Monday, 22 October 2018: 2:00 PM
Pinnacle C (Stoweflake Mountain Resort )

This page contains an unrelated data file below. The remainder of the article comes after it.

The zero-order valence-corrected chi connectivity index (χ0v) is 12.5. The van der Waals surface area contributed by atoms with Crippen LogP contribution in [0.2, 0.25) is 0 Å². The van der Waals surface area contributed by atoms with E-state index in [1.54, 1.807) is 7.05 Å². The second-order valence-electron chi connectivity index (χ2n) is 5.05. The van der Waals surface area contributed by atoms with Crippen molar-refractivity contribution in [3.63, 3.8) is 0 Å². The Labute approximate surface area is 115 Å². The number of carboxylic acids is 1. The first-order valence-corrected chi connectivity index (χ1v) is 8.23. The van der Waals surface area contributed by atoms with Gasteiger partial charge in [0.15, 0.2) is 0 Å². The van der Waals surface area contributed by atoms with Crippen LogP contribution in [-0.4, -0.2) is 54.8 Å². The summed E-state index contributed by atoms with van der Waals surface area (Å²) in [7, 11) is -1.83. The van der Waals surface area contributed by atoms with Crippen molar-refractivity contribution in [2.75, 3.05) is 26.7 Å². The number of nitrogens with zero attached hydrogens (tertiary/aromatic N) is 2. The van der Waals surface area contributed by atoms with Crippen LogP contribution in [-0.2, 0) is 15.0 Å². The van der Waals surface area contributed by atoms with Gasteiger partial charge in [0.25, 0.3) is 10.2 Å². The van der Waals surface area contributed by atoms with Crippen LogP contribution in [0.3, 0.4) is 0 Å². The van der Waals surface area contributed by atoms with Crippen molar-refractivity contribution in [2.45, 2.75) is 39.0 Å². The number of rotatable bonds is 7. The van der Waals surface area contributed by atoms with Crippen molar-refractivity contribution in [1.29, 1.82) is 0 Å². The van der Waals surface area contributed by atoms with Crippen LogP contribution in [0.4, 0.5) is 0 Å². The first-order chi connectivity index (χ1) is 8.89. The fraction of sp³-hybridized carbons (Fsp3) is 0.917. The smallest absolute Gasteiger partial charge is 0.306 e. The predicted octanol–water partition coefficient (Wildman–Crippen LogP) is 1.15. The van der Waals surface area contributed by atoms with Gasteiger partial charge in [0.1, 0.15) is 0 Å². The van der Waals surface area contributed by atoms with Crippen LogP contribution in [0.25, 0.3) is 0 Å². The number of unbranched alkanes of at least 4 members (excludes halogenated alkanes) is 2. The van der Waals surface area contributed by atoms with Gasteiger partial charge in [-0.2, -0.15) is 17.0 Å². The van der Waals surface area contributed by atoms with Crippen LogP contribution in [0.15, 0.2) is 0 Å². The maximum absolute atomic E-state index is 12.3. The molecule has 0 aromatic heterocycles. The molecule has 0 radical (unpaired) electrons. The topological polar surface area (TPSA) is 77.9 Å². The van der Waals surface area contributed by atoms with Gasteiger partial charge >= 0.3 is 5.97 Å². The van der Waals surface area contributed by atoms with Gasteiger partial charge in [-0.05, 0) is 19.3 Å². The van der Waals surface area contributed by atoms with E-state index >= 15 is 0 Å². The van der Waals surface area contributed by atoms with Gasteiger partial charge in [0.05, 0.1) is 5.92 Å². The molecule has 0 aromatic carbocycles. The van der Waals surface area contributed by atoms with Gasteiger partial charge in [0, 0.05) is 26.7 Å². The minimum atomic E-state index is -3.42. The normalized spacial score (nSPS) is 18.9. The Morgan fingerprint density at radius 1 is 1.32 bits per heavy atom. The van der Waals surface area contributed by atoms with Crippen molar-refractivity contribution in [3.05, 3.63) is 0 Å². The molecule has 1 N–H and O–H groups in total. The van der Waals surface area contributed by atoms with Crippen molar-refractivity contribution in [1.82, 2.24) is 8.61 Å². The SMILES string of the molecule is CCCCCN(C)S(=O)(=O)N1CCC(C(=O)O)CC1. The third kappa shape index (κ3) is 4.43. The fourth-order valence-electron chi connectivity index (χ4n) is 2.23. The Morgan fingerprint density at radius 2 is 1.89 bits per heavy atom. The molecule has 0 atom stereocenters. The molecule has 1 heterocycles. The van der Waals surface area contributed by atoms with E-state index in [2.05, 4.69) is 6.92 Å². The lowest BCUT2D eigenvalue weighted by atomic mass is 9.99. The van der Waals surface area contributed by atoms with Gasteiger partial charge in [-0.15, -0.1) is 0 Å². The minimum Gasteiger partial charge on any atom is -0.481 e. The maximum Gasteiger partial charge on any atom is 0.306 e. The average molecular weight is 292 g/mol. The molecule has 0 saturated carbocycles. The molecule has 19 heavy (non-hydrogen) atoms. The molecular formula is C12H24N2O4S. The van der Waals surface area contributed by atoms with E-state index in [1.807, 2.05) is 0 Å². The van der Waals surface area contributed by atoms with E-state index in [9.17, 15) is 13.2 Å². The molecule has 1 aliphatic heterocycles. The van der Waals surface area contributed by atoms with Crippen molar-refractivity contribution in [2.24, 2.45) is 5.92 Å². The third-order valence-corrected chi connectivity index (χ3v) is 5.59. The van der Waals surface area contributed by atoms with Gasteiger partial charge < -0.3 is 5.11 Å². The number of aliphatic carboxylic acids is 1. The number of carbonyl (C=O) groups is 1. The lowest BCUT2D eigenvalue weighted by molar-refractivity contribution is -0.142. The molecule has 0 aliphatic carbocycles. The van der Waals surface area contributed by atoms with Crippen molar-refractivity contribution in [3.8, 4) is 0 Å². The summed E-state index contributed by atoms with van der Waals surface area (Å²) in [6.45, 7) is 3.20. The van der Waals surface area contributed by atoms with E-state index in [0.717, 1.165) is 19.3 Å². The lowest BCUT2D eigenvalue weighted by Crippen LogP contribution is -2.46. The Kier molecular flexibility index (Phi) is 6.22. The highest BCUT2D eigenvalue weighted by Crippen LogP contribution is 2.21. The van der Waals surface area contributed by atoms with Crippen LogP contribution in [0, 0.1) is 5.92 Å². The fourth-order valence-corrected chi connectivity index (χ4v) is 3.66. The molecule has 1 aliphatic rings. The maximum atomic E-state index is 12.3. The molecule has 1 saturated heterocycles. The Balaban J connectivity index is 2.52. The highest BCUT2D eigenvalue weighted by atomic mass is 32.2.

The 2018 Spring Forecasting Experiment (SFE2018) was conducted 30 April – 1 June 2018 with participation from forecasters, researchers, and model developers from around the world. This talk will summarize the activities and cutting-edge model evaluations that were conducted, and document preliminary results from noteworthy severe weather events. Highlights for SFE2018 included: (1) A newly designed Community Leveraged Unified Ensemble (CLUE) was examined and evaluated. The CLUE is a coordinated framework through which our collaborators contribute experimental, convection-allowing model (CAM) guidance to help inform NOAA on optimal designs for future operational CAM ensembles. The 2018 CLUE included a 12-member, convective-scale, mixed-physics FV3 ensemble contributed by the University of Oklahoma (OU) Center for Analysis and Prediction of Storms, and two deterministic FV3 configurations contributed by the NOAA National Severe Storms Laboratory and the NOAA Geophysical Fluid Dynamics Laboratory. Additionally, the CLUE explored the impact of stochastic physics, as well as different data assimilation strategies in the High Resolution Rapid Refresh Ensemble, using members contributed by NOAA’s Global System Division of the Earth Systems Research Laboratory, the National Center for Atmospheric Research, and the Multi-scale data Assimilation and Predictability (MAP) Laboratory at OU. Object-based probabilistic (OBPROB) forecast products were generated from the OU Map ensemble. Finally, the United Kingdom Met Office also contributed two deterministic convection-allowing configurations of their Unified Model. (2) A newly designed, much improved web interface was used for conducting and documenting model evaluations of CLUE subsets and operational convection-allowing models. (3) For the second year, guidance from a Warn-on-Forecast prototype, the NSSL Experimental Warn-on-Forecast System for ensembles (or NEWS-e) was used to issue experimental severe weather outlooks for very short lead times over 1-h time windows. (4) Finally, new objective verification scorecard techniques for CAMs and CAM ensembles developed by the Developmental Testbed Center were utilized and tested as part of the broader evaluation process for high resolution modeling systems.
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